Let me highlight just one
of the cases we’re currently working on…
In April, the EFC filed its arguments for intervener status in an application for leave to appeal before the Supreme Court of Canada. At issue is whether courts should be permitted to judicially review disputes between a church’s leadership and its members on matters of theology and church discipline.
The case began when five members of a congregation in Toronto were expelled from their church. These former members had served on a committee that was tasked with investigating allegations of heresy within the church. Disputes arose when the church administration rejected the committee’s conclusions and the members were expelled.
These former members took the church to court, claiming the church had failed to follow its own internal procedures in the expulsion process.
In the court of first instance, the judge decided the case was not “justiciable” – that is, there was no civil right or contract that would allow the court to interfere in this matter. However, on appeal, the Ontario Court of Appeal ruled that a contract did
exist between the church and the expelled members. The Court found that the former members’ commitment to support the church through monthly tithes created a legally binding, contractual relationship, and that the church’s written bylaws and constitution constitute the terms of the contract.
This basically implies that when a church communicates an expectation for its members to tithe, the church has engaged in contract talks; that when church members donate tithes and offerings, they are fulfilling contractual obligations; and that a church’s governing documents confer contractual rights that are justiciable by civil courts.
This decision clearly contradicts the 2018 Supreme Court ruling on a similar case (in which the EFC intervened), which concluded that the courts do not
have jurisdiction over the internal disputes of private voluntary associations like churches. The Court stated that “no civil or property right is formally granted by virtue of membership (in a religious organization),” and that the Court should not “become the arbiter of religious dogma.” In other words, the Supreme Court upheld the principle that judges have no business second-guessing the internal decisions made by religious organizations, including decisions regarding discipline and membership, through judicial review.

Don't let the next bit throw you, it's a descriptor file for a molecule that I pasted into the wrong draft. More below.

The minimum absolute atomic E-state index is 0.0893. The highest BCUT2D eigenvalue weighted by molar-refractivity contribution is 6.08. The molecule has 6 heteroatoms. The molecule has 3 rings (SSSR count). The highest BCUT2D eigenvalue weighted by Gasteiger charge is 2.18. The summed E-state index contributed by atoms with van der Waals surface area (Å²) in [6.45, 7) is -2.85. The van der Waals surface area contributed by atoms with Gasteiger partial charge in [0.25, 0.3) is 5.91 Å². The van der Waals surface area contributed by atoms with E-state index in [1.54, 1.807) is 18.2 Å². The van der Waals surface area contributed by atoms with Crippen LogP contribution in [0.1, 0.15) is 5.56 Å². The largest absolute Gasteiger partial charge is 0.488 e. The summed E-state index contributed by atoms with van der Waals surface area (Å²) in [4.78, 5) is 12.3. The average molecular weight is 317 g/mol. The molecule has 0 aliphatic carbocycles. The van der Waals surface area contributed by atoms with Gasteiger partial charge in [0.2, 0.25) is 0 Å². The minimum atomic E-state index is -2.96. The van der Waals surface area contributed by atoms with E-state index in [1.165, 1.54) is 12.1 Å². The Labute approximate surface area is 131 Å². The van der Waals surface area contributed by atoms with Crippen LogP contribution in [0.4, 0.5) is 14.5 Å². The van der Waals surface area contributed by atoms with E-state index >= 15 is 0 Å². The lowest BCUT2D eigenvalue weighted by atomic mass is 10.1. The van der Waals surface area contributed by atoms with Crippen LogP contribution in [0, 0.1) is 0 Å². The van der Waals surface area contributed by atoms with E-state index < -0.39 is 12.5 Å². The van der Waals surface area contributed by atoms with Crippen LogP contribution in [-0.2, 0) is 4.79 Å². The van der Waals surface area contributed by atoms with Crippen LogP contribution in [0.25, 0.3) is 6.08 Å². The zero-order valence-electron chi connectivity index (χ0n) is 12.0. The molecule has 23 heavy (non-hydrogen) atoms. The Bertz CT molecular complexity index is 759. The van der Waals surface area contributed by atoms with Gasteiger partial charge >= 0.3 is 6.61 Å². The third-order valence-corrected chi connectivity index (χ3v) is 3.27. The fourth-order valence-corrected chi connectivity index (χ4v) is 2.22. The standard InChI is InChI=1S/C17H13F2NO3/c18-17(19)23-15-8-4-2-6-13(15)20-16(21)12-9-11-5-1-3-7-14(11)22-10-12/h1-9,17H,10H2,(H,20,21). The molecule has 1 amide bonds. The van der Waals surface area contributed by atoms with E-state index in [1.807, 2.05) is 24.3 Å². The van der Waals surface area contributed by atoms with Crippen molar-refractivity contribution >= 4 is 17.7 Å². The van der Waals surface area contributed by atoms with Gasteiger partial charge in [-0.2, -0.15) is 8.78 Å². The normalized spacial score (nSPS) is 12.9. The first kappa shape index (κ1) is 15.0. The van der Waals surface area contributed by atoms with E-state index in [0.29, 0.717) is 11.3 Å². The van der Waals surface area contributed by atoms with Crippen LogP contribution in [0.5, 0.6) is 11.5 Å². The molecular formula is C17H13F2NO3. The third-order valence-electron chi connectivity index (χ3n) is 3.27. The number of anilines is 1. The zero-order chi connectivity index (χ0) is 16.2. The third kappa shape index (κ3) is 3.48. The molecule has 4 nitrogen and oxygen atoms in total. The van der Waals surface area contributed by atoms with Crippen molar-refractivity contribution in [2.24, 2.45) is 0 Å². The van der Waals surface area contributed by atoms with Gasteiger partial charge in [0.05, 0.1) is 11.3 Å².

These policies and decisions are rooted in doctrine and the interpretation of Scripture. The Supreme Court understood that adjudicating in these matters could involve making determinations, and thereby taking sides, in disputes about Scripture and theology.
Civil courts should not have the power to rule on whether a church’s pastor or other church leader(s) made the right decision in handling internal disputes or whether the church followed its bylaws or ecclesiastical policies properly. This preserves the autonomy of religious communities as well as state neutrality in theological matters.
The Ontario Court of Appeal decision in this current case is now being appealed to the Supreme Court of Canada. The EFC is seeking intervener status because the implications of this case will reach far beyond this particular local church. Inviting a branch of the state, the courts, to weigh in on matters of theology and doctrine will have negative consequences for all peoples of faith in Canada. Churches, denominations and other religious bodies could face higher risks of being taken to court by disgruntled members over internal church matters.
Court interventions consumes a lot of the EFC’s resources. That’s why the EFC only decides to intervene after much consideration. But when the stakes are high and the issues are of major concern to evangelical Christians, we can’t not
get involved. We need to build up our Legal Fund now!
The power to effect change is in your hands. Will you donate to the EFC’s Legal Fund today